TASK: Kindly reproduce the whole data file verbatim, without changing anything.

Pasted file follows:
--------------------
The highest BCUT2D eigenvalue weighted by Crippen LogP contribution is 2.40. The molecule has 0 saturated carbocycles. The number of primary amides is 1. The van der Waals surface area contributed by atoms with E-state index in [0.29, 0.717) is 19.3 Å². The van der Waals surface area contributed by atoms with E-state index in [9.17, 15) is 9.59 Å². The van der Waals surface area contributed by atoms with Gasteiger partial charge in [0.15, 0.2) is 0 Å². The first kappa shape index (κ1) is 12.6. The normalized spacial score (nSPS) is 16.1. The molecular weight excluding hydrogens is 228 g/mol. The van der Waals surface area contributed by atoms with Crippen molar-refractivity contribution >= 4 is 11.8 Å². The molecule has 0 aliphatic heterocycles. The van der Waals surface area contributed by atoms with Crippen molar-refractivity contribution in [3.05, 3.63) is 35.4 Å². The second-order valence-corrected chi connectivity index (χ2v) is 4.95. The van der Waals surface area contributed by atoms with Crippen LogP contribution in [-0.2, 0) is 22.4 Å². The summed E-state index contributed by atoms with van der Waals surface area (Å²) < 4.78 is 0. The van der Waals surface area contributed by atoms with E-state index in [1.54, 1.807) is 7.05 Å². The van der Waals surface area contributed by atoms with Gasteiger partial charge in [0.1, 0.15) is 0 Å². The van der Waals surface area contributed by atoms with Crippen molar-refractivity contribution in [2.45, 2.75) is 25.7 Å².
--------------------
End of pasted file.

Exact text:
The highest BCUT2D eigenvalue weighted by Crippen LogP contribution is 2.40. The molecule has 0 saturated carbocycles. The number of primary amides is 1. The van der Waals surface area contributed by atoms with E-state index in [0.29, 0.717) is 19.3 Å². The van der Waals surface area contributed by atoms with E-state index in [9.17, 15) is 9.59 Å². The van der Waals surface area contributed by atoms with Gasteiger partial charge in [0.15, 0.2) is 0 Å². The first kappa shape index (κ1) is 12.6. The normalized spacial score (nSPS) is 16.1. The molecular weight excluding hydrogens is 228 g/mol. The van der Waals surface area contributed by atoms with Crippen molar-refractivity contribution >= 4 is 11.8 Å². The molecule has 0 aliphatic heterocycles. The van der Waals surface area contributed by atoms with Crippen molar-refractivity contribution in [3.05, 3.63) is 35.4 Å². The second-order valence-corrected chi connectivity index (χ2v) is 4.95. The van der Waals surface area contributed by atoms with Crippen LogP contribution in [-0.2, 0) is 22.4 Å². The summed E-state index contributed by atoms with van der Waals surface area (Å²) < 4.78 is 0. The van der Waals surface area contributed by atoms with E-state index in [1.54, 1.807) is 7.05 Å². The van der Waals surface area contributed by atoms with Gasteiger partial charge in [0.1, 0.15) is 0 Å². The van der Waals surface area contributed by atoms with Crippen molar-refractivity contribution in [2.45, 2.75) is 25.7 Å².